Commentary Magazine


Edmund Wilson, by Jeffrey Meyers

A Literary Life

Edmund Wilson: A Biography.
by Jeffrey Meyers.
Houghton-Mifflin. 554 pp. $35.00.

Edmund Wilson (1895-1972) was a central figure in the literary life of his time. In his journalism of the 1920′s and his pioneering study Axel’s Castle (1932), he did more than anyone else to chart the achievements of modernism for ordinary readers. His later books ranged from psychologically based reassessments of established literary authors, as in The Wound and the Bow (1941), to a best-selling account of the discovery of the Dead Sea Scrolls, to political history and polemics, to Fiction. As a member of the staff of the New Republic from 1921 to 1941, and subsequently during his long connection as a critic with the New Yorker, he published review-essays and reportage on an extraordinary variety of subjects.

A formidably productive career, then; and also one much gossiped-about. Wilson engaged in some celebrated controversies: with New York State censors over his sexually tinged collection of stories, Memoirs of Hecate County (1946); with the Modern Language Association over its publicly funded and (in his view) desperately pedantic editions of American literary classics; with the Internal Revenue Service over his unpaid taxes. He had a stormy marriage to Mary McCarthy (the third of his four wives). His close friends included F. Scott Fitzgerald, a Princeton classmate, and Vladimir Nabokov, whom he originally championed but with whom he subsequently had a spectacular falling-out over Nabokov’s translation of Pushkin’s Eugene Onegin.

A biography of Wilson has been long overdue—he died more than twenty years ago—and Jeffrey Meyers, a seasoned practitioner, has come up with an intelligent, well-executed piece of work. Stylistically it has its unhappy moments, but in general Meyers displays good sense and writes readable prose. His research, too, has been thorough. Though he draws heavily on already published diaries and other autobiographical material, we are left with a much more comprehensive picture of Wilson /??/ have previously had.

Not that this is an unalloyed pleasure. Much of Wilson’s personal life makes for depressing reading—his notorious boozing, his bad temper, his seductions (or at any rate the clinical manner in which he chose to record them in his posthumously published diaries), the ease with which he crossed the line from crustiness to bristling egoism. True, the anecdotes Meyers recounts often show Wilson in an amiable or impressive light; for the most part, though, the portrait of the private man that emerges is hardly appealing.

Fortunately, this is only part of the story, and the lesser part, since Meyers is primarily concerned with Wilson’s literary career. Wilson has often been called the greatest modern American man of letters, but the accolade seems superfluous: there is no other serious contender for the title. Although there are critics who have excelled him in important departments, no one in the U.S. or indeed in the English-speaking world can match his range, his powers of exposition, his ability to popularize without sacrificing standards, the skill with which he presents literary history as a form of personal and social drama. To read him at his best is to have horizons opened and energies aroused.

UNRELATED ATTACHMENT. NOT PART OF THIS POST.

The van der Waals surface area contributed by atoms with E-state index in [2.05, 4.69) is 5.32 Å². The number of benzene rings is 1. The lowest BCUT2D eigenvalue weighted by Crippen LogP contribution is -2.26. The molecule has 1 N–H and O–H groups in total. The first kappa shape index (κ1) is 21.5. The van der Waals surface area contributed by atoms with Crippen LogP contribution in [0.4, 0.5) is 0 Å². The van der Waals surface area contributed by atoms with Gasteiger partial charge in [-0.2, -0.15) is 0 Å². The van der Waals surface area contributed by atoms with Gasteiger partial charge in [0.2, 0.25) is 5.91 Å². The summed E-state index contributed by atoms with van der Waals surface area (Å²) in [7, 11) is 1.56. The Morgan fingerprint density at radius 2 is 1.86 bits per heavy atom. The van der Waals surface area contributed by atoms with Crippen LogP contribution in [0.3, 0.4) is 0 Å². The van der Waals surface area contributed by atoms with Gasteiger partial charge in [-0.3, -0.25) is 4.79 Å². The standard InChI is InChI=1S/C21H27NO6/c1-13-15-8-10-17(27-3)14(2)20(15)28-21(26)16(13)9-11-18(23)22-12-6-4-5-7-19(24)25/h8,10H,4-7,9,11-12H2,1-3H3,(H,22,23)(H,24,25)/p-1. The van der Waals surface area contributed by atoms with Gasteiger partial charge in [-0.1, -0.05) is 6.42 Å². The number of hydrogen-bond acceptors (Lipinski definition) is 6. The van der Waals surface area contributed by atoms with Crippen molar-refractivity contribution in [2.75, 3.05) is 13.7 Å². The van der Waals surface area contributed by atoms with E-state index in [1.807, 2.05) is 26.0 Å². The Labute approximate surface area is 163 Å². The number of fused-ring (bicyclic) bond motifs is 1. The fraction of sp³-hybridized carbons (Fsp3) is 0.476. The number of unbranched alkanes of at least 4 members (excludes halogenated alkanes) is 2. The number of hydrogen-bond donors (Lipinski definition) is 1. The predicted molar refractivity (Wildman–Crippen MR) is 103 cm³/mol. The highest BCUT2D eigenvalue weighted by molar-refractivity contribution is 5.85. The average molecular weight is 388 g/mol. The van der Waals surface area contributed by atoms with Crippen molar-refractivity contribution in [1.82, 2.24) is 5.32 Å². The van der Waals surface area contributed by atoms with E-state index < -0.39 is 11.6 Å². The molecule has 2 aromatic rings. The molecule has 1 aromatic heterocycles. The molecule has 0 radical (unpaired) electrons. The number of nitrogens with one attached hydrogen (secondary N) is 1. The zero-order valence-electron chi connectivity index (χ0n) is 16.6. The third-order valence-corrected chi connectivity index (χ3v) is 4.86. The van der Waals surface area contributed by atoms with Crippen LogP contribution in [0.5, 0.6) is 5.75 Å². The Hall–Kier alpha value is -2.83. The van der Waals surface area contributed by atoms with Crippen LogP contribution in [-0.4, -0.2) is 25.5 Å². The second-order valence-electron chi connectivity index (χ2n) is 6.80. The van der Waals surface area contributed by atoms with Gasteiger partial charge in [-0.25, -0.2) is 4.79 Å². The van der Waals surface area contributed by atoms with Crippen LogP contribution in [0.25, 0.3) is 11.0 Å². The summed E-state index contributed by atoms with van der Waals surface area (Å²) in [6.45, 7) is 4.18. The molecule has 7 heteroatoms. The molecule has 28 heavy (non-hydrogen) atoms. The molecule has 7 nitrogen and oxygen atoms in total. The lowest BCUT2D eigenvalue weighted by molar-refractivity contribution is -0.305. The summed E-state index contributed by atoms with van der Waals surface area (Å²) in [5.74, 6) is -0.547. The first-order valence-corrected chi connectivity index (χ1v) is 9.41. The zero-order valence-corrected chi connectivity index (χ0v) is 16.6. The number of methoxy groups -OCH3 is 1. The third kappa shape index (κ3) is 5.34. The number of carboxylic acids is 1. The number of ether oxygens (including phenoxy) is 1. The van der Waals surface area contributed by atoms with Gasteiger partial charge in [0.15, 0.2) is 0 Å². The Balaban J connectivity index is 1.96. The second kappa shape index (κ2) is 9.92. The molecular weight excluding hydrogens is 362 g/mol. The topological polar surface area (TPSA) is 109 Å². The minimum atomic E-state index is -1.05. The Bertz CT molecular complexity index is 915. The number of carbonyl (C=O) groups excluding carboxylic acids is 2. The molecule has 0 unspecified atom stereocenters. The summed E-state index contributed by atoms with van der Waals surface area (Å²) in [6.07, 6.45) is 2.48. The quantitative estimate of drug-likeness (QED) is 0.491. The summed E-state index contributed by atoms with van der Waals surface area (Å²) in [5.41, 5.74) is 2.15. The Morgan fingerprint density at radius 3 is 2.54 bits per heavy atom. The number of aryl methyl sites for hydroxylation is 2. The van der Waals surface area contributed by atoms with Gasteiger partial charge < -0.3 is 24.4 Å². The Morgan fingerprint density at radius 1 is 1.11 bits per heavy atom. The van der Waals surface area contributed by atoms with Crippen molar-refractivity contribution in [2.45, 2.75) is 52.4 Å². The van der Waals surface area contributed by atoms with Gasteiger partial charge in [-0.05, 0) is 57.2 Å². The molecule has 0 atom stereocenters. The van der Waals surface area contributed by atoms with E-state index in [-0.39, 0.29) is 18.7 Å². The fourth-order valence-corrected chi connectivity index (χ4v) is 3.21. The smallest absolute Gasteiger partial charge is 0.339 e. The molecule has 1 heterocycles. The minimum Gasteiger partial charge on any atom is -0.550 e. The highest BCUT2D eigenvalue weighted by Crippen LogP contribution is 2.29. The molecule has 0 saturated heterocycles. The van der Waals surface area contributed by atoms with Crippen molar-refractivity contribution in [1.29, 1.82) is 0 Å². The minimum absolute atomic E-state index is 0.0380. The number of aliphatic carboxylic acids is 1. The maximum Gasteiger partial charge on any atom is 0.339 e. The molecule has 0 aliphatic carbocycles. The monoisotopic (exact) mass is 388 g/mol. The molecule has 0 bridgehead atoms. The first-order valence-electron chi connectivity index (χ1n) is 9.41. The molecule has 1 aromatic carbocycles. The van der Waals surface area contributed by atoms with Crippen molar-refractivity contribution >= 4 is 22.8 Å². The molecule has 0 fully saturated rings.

Meyers offers guidance on many different aspects of Wilson the working author: his relationship with other writers, his dealings with editors and publishers, the biographical dimension behind individual pieces of work. Above all, we are reminded of the role Wilson played with unparalleled distinction: that of the literary freelance. He was an independent commentator who assumed that literature existed in the first instance to be read rather than studied, and who addressed himself, in principle at least, to the equally independent general leader.

Wilson’s natural medium was the essay. He had trouble sustaining an argument or a narrative over hundreds of pages, and his full-length books tend to break down into sketches, studies, portraits, individual chapters. Still, that is hardly a disgrace: the same could be said of Dr. Johnson, William Hazlitt, Saint-Beuve, and others. Taken in conjunction with Wilson’s other qualities as a writer, this particular one can be seen as a sign of variety and openness rather than mere lack of direction. In any case, his personality supplied all the unity one could want.

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But that still leaves, alas, the question of Wilson’s politics, which, from around 1930, form a recurrent theme in his work. Most of what Meyers has to say about this subject is sensible as far as it goes, though he is inclined to err on the side of indulgence.

There were two major strands in Wilson’s political outlook. The first was a patrician radicalism—rather like Henry Adams, he believed that the wrong elements (i.e., the twin forces of industrialism and the bourgeoisie) had gained control of American life after the Civil War; during the Depression, this element in his political views became more intense and was given a Marxist tilt. The second was Wilson’s own private brand of pacifism, initially a response to the horrifying sights he witnessed while serving in an army hospital unit during World War 1.